UPDATE: HA! Najera was in the bracket after all. By assuming I had screwed something up, I went out of my way to screw something up. Fix forthcoming.
First things first: there has been a change made on the bracket. Somehow I missed inserting Eduardo Najera somewhere, and this bracket just wouldn't be the same without him. So I'm replacing Aaron Miles with Najera. (I'm also spelling Kirk Hinrich's name right after managing to misspell both his first AND last names wrong in the last bracket. Direct all your Miles hate toward the 2004 Mizzou-Kansas game coming up tomorrow, and you'll be alright. Najera couldn't be ignored.
It's official: Missouri fans hate white people. How else could somebody as good as Kirk Hinrich make this bracket?
Oh, because he played for Kansas?
And killed Mizzou with big shots?
While looking like Alfred E. Neuman? Gotcha. Never mind.
In his final two games at the Hearnes Center in 2002 and 2003, Hinrich was just devastating. He played 73 minutes, scored 45 points, made seven of 12 3-pointers, and in his final shot in the building, he made about a 25-foot 3-pointer as the shot clock expired to give Kansas a lead they would not relinquish. Of all the ways Kansas has gotten Mizzou's goat in basketball through the years, winning their final three games at Hearnes was probably at the top of the list, and Hinrich was incredibly instrumental in two of them. And again, he looked like Alfred E. Neuman. Nothing is worse than being crushed by a guy who, at first glance, you think you could take in a game at the Rec Center.
Eduardo Najera was so hate-able that it's a wonder he didn't play for Kansas. He fit the "your fans love him, opposing fans hate him" categorization, only he went nuclear with it. And, of course, no single moment encapsulated his relationship with Missouri fans more than the one that came in the first half of a game at Hearnes on February 15, 1999.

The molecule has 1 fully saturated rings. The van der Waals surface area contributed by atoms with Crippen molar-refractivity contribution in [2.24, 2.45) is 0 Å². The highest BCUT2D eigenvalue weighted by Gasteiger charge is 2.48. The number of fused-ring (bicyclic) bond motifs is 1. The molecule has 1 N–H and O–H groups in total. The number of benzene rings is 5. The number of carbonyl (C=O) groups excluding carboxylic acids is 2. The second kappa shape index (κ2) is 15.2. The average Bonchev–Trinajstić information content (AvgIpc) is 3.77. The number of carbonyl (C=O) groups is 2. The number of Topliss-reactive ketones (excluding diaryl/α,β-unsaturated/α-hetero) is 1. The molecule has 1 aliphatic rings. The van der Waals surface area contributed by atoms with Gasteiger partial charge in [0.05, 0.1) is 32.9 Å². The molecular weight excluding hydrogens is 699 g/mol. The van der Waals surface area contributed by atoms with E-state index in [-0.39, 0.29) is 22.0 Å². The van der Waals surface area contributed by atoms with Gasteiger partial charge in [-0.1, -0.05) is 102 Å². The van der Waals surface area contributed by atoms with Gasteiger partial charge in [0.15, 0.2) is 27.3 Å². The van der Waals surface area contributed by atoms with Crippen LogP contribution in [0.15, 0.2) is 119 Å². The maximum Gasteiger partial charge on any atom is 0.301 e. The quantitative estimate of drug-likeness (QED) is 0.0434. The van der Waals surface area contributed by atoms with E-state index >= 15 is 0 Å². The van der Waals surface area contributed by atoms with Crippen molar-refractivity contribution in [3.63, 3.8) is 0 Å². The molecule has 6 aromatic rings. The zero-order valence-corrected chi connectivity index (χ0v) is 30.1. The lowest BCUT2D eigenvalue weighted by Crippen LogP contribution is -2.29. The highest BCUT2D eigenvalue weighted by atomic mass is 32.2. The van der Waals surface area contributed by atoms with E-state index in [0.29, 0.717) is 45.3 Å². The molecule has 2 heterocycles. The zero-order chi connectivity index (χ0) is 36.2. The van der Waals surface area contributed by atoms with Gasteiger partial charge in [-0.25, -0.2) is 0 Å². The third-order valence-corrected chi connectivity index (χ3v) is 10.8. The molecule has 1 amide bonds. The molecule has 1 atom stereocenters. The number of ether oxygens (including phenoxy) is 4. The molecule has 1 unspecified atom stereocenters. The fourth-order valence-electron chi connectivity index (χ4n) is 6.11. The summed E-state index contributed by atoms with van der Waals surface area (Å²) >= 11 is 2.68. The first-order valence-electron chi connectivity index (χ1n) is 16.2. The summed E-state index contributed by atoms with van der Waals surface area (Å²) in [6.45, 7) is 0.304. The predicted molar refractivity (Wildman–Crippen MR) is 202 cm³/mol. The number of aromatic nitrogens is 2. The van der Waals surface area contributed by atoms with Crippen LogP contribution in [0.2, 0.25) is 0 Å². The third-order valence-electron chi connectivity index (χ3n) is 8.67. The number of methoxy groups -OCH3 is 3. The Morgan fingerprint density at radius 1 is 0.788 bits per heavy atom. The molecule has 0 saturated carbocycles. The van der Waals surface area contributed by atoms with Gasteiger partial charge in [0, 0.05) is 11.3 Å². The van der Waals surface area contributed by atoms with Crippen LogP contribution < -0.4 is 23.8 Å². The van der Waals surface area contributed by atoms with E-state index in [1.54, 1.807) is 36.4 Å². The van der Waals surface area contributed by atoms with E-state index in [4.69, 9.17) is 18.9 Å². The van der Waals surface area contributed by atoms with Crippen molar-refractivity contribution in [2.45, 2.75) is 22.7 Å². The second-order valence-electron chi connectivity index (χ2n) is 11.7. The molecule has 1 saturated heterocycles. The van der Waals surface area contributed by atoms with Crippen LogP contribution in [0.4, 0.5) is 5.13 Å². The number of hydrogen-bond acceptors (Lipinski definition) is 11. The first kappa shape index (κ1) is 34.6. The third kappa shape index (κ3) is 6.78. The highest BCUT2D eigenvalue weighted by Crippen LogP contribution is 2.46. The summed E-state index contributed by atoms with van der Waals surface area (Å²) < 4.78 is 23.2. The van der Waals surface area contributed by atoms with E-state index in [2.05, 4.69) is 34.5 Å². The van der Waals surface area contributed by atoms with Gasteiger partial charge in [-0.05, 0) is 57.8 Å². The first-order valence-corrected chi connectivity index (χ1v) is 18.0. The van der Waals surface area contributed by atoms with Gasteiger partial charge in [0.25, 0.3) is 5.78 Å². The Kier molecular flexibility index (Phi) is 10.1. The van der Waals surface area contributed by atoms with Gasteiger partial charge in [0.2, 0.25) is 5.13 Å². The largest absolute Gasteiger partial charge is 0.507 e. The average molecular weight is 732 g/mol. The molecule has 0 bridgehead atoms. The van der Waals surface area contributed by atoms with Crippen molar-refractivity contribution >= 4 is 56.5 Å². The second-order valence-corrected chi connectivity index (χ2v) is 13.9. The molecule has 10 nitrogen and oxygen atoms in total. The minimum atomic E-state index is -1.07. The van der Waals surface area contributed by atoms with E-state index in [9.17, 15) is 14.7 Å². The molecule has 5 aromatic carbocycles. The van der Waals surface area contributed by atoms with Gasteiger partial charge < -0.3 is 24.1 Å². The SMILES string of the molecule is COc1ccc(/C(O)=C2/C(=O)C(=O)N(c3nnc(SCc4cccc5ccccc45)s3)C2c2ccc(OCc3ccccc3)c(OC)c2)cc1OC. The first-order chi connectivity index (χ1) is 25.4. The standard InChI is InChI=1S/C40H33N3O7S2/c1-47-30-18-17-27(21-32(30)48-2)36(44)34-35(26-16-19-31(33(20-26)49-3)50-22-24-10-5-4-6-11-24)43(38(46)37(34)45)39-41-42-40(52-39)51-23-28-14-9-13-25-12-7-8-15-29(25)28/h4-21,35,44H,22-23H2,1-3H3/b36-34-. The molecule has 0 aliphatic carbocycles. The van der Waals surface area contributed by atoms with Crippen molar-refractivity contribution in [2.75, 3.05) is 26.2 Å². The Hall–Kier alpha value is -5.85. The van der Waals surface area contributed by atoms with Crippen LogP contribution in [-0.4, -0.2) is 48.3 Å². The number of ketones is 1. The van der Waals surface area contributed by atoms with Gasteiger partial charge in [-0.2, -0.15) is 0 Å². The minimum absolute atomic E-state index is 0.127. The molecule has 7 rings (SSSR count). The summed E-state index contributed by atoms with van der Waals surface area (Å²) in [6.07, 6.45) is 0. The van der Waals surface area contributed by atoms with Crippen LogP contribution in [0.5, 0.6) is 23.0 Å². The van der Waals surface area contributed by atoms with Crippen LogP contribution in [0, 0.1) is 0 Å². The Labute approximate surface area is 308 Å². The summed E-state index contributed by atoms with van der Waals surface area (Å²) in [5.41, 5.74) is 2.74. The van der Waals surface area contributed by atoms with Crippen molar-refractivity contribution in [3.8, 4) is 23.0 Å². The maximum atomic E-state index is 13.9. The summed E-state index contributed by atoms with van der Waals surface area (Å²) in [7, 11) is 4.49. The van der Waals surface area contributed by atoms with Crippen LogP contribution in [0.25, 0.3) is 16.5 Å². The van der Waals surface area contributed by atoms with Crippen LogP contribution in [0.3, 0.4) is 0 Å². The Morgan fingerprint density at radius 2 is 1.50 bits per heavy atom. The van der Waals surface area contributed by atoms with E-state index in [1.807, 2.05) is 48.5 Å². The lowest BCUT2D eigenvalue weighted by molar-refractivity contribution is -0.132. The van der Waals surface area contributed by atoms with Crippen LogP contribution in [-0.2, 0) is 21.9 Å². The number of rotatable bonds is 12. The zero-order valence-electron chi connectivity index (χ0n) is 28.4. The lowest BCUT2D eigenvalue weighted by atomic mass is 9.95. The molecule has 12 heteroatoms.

With 8:24 left in the first half, Dooling was on his way to electrifying the Hearnes Center crowd with one of his patented high-flying jams on a Missouri fastbreak. But instead of finishing off the play with a two-handed dunk, Najera hit Dooling from behind and sent him and the freshman careening into the basket standard.
Dooling hit his head on the padding at the bottom of the goal, and Najera slammed into the other side. Dooling was motionless for a few moments as a hushed crowd wondered if their star was seriously hurt. But Dooling shook off the cobwebs and even did a few push-ups before he got to his feet. Najera, who seemed to take the worst of the collision, also got up slowly.
The officials called Najera for a foul, but not an intentional foul like most of the 13,330 faithful had hoped. Until then, Dooling had ripped off seven points in helping MU take a 20-13 lead. But after the foul, Dooling only scored two points, and those were on free throws with 5:51 remaining in the first half.
The foul seemed to take the wind out of Dooling’s sails. He never attacked the basket the rest of the game.
When asked if he felt the foul was intentional, MU coach Norm Stewart said: "Yes. Completely."
Should Najera have been thrown out of the game?
"I don’t know, it’s whatever they want to call," Stewart said. "They didn’t rule it that way. They ruled in another way."
What about Najera’s overall play?
"I’m not going to compliment him," Stewart said.
I had actually forgotten that the play was NOT ruled an intentional foul. It was the most intentional foul in the history of intentional fouls. Now I'm mad all over again. And now I'm looking at the picture of him above and realizing that there's a 100% chance he was 0.3 seconds away from planting an elbow into Hafer's back and getting away with it. Now I'm REALLY mad. Screw him. Who's idea was this contest, anyway?